Is Trevor Bauer Ready to Be an Impact Pitcher?
Ever since he was selected with the third overall pick in the 2011 draft by the Arizona Diamondbacks, Trevor Bauer has oozed with potential.
Hey, the 24-year-old has electric stuff. He features a fastball that sits around 93-94 mph and has a curveball that can be devastating to hitters, to go along with a serviceable changeup and slider. And for the first time in his career last year, he managed to stick with the big club for the majority of the season, making 26 starts for the Cleveland Indians. Along the way he went 5-8 with a 4.18 ERA with 143 strikeouts and 60 walks in 153 innings.
On Thursday, Bauer was brilliant, pitching six innings of no-hit ball, with 11 strikeouts. However, his old bugaboo, the walk, forced his pitch count way up, 111 pitches in just those six innings. That forced manager Terry Francona to remove him from the game before the act was done, and Cleveland would go on to lose the combined no-hitter with two outs left to go.
But that doesn't detract from a performance that showed the potential many hoped they'd see from Bauer when he was drafted third overall.
Of particular note is what appears to be a more devastating two-seam fastball that froze hitters all game long. I mean, look at this thing.
Now, to be fair, it's important to remember he was pitching against a Houston Astros lineup that swings and misses enough for facility maintenance to leave the air conditioner off for most of the game. Yes, Houston has power, but they also have trouble making their bats hit pitched baseballs.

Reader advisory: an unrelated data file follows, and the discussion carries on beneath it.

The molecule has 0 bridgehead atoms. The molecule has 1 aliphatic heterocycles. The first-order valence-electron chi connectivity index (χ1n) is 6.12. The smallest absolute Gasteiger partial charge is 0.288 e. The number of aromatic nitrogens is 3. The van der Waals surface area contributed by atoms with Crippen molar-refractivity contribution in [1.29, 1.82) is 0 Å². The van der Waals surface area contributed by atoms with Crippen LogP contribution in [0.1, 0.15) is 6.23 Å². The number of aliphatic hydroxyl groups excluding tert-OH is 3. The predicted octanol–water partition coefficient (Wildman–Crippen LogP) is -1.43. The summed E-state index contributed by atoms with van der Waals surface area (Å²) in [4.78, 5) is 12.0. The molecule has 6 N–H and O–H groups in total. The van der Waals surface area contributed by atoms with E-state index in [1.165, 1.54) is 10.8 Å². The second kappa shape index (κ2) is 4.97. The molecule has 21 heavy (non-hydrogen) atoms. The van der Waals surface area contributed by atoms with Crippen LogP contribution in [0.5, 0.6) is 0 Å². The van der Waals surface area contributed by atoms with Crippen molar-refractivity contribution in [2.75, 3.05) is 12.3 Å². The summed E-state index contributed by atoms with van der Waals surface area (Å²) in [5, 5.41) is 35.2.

That being said, 11 strikeouts in six innings of work, even if five walks were included, is impressive.
Certainly, Bauer would be a more effective pitcher if he learned to be more economical with pitches and control his pitch count. Throwing 111 pitches in six innings of work on a regular basis is not sustainable. But what Bauer did feature on Thursday was elite strikeout stuff that, and if he can continue to make strides with his control, that could make him a dominant starter.
That would certainly increase his fantasy value, which at the moment has probably been given a slight boost. Fantasy owners in search of strikeouts may jump on the chance to acquire Bauer in the hopes of finding a cheap arm who can pile up some strikeouts. Of course, that will come at the expense of innings and walks and probably ERA as well.
But if Bauer has truly discovered an improved two-seam fastball that will increase his strikeout total, he'll be able to work out of more jams, give up fewer runs, and make himself a truly valuable fantasy option. Our projections see Bauer finishing the season with a 4.34 ERA, 146 strikeouts and 67 walks in 163 innings, virtually identical to last year's numbers.
Thursday's performance provides hope that maybe those projections will be on the conservative side, and that the promise he had when he was first drafted has arrived. Bauer has always had a strikeout rate that offered hope of true upside, but also had a walk rate that tempered expectations.
While I certainly wouldn't break the bank to go get him, other than maybe in AL-only leagues, he is a pitcher to watch over the next few starts.